The relationship between employment and production in the durable manufacturing industries since 1939 (the first year for which separate employment figures for this industrial group are available) is shown in the top section of Chart 2a. While a fairly good linear relationship is observable for the period as a whole, it is particularly good for the 1939-45 and 1949-51 (first half) points, the points corresponding to the years during which the two defense programs were expanding. A linear regression equation,20 covering 1939 to 1945 and 1949, again gives satisfactory results when the values for 1950 and 1951 (first half) obtained by projection are compared with the actual record of employment in those periods (Table 7). On the basis of this regression equation, the “peak” employment in this field, corresponding to the “peak” production index of 324, is 10.14 million.

Chart 2a.
Chart 2a.

Durable Manufacturing Industries: Relationship between Employment and Production, and between Manhours Per Week and Production

Citation: IMF Staff Papers 1952, 001; 10.5089/9781451949391.024.A004

Manhours

During World War II there was a substantial increase in the weekly hours worked per man, so that the relationship between weekly manhours and production, shown in the lower section of Chart 2a, might be expected to be even better than that between employment and production.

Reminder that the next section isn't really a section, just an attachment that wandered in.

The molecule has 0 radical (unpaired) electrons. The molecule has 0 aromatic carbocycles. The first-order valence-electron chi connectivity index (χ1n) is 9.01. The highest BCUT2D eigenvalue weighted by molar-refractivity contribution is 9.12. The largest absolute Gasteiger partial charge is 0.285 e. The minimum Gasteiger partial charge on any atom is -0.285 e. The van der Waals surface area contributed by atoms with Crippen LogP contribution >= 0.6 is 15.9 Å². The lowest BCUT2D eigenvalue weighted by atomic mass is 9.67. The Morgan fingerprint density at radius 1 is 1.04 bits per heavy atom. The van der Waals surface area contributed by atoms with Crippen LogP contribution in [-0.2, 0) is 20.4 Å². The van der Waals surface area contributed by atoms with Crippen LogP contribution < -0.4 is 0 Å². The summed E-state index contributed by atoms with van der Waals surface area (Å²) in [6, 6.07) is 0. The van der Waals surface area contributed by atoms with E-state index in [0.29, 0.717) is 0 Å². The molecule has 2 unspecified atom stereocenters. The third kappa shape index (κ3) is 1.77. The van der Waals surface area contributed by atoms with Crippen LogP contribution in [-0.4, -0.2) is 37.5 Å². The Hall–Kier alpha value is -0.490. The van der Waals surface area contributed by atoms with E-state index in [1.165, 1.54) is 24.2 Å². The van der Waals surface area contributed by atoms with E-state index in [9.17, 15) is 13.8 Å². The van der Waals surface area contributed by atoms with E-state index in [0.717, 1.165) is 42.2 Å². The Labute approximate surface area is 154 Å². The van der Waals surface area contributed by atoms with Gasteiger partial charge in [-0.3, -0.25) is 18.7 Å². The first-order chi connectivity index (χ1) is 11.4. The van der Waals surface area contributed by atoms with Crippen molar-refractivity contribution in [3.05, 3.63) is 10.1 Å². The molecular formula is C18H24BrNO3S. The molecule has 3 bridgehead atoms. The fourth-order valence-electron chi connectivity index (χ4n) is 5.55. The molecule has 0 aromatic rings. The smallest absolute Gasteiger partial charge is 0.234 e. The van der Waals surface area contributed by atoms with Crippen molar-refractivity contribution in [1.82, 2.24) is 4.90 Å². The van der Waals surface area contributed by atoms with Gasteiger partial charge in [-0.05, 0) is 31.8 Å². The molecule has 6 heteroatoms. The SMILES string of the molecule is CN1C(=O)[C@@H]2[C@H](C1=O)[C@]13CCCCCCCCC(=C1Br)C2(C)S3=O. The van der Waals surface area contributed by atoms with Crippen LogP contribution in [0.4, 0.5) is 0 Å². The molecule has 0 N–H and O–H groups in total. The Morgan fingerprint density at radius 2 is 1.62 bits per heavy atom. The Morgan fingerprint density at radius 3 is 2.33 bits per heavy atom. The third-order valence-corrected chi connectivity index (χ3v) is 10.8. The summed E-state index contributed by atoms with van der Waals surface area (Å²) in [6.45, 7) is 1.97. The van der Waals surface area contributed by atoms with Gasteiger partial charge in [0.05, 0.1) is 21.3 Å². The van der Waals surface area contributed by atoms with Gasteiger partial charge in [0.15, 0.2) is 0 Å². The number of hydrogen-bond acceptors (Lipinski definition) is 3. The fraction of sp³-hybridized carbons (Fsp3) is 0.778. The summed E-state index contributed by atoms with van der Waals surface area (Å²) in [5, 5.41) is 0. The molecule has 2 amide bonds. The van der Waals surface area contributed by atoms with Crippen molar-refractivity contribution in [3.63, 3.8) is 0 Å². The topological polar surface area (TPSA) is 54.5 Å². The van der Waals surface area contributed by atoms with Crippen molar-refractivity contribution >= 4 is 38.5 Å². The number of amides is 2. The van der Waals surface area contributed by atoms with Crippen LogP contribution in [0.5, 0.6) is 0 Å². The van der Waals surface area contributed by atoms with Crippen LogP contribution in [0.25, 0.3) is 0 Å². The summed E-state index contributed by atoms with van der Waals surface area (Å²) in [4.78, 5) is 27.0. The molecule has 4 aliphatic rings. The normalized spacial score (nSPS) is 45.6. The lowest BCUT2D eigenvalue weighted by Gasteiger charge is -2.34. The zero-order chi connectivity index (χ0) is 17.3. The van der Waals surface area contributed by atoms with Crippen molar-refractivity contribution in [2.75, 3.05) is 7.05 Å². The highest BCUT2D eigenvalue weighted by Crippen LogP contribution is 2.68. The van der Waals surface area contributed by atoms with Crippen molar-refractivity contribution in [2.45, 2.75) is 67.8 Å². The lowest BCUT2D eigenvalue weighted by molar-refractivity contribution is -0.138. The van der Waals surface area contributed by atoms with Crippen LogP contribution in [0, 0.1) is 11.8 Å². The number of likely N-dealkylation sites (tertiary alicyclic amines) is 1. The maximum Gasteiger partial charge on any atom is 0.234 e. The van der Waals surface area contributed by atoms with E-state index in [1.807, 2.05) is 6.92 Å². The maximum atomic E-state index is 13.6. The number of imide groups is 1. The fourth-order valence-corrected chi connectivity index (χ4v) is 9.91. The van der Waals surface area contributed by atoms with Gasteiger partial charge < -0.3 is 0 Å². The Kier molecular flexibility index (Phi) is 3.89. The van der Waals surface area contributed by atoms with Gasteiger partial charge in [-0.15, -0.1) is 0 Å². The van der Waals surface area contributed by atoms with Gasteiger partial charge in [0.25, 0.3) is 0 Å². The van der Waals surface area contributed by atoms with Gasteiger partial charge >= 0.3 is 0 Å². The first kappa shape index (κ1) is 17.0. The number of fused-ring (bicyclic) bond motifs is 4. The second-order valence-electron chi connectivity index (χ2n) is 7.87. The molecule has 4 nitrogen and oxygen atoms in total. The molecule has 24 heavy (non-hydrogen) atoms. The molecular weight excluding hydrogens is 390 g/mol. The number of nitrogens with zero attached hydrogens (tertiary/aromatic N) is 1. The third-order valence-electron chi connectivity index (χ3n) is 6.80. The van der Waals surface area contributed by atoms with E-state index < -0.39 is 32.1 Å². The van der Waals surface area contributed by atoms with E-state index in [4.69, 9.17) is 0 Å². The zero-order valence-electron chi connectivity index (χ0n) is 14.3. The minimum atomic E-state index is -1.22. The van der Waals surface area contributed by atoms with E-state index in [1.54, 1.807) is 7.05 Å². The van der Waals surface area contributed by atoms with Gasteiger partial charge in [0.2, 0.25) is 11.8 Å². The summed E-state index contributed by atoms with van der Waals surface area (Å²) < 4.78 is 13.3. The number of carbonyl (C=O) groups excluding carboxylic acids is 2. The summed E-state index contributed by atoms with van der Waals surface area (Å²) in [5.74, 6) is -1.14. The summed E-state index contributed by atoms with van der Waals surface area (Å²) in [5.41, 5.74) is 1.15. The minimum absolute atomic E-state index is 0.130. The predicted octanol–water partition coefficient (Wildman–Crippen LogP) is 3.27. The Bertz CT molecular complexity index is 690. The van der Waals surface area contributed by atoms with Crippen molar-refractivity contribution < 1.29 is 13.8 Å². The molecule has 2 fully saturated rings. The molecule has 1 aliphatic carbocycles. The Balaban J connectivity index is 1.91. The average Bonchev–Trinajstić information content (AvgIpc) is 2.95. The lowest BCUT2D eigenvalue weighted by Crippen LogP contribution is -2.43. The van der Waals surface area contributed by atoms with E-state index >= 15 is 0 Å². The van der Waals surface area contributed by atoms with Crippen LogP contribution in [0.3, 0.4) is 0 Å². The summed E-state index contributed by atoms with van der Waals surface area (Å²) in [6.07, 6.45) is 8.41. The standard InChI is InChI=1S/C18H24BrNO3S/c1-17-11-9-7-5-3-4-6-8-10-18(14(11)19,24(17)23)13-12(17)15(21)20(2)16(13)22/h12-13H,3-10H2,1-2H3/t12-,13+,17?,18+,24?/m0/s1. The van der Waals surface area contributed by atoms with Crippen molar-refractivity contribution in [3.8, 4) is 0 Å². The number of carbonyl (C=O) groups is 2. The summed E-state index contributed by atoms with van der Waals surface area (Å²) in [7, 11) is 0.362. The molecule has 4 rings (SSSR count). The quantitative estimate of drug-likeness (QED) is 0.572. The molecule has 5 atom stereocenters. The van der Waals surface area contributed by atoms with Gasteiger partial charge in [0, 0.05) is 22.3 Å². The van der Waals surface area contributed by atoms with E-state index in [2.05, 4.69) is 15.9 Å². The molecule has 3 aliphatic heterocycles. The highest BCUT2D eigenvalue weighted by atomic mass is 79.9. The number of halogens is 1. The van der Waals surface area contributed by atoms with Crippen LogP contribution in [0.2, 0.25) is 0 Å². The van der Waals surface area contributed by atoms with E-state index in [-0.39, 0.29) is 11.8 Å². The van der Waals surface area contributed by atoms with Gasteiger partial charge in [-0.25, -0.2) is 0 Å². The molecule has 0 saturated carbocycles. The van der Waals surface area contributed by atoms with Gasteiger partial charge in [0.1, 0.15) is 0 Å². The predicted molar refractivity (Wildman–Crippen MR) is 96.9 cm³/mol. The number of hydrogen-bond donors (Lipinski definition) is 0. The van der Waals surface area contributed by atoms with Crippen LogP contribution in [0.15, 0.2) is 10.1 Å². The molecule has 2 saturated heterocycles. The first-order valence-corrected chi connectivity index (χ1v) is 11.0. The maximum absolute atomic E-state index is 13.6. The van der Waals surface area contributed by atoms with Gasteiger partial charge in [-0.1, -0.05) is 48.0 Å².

As expected, the correlation coefficients of this relationship, both for 1939-49 as a whole, and for the years 1939-45 and 1949, are slightly higher than the corresponding coefficients for the employment-production relationships. The figures for 1950 and 1951 (first half) projected from the equation for 1939-45 and 194921 are, however, not so close to the actual figures as in the employment case (Table 7). The estimate of “peak” weekly manhours, corresponding to a “peak” production index of 324, is 464 million.

Alternative estimates of employment and manhours

These results may be compared with those obtained by a simpler method of estimation, which directly derives employment and manhours worked in durable manufacturing production from their relationships with GNP and the ratio of defense expenditure to GNP during 1939-49. By extrapolating for 1950 and 1951 (first half) from the employment equation,22 an estimate is obtained of 8.55 million workers in 1950, compared with the reported figure of 8.01 million; and for the first half of 1951, the estimate is 9.37 million workers, against the actual figure of 8.97 million.23 These estimates are not so close to the actual magnitudes as those obtained above. The corresponding “peak” estimate is 10.47 million workers, somewhat larger than the previous estimate of 10.14 million. (The estimate of 10.47 million workers is given in Table 1 as the “first alternative” estimate for mid-1952.)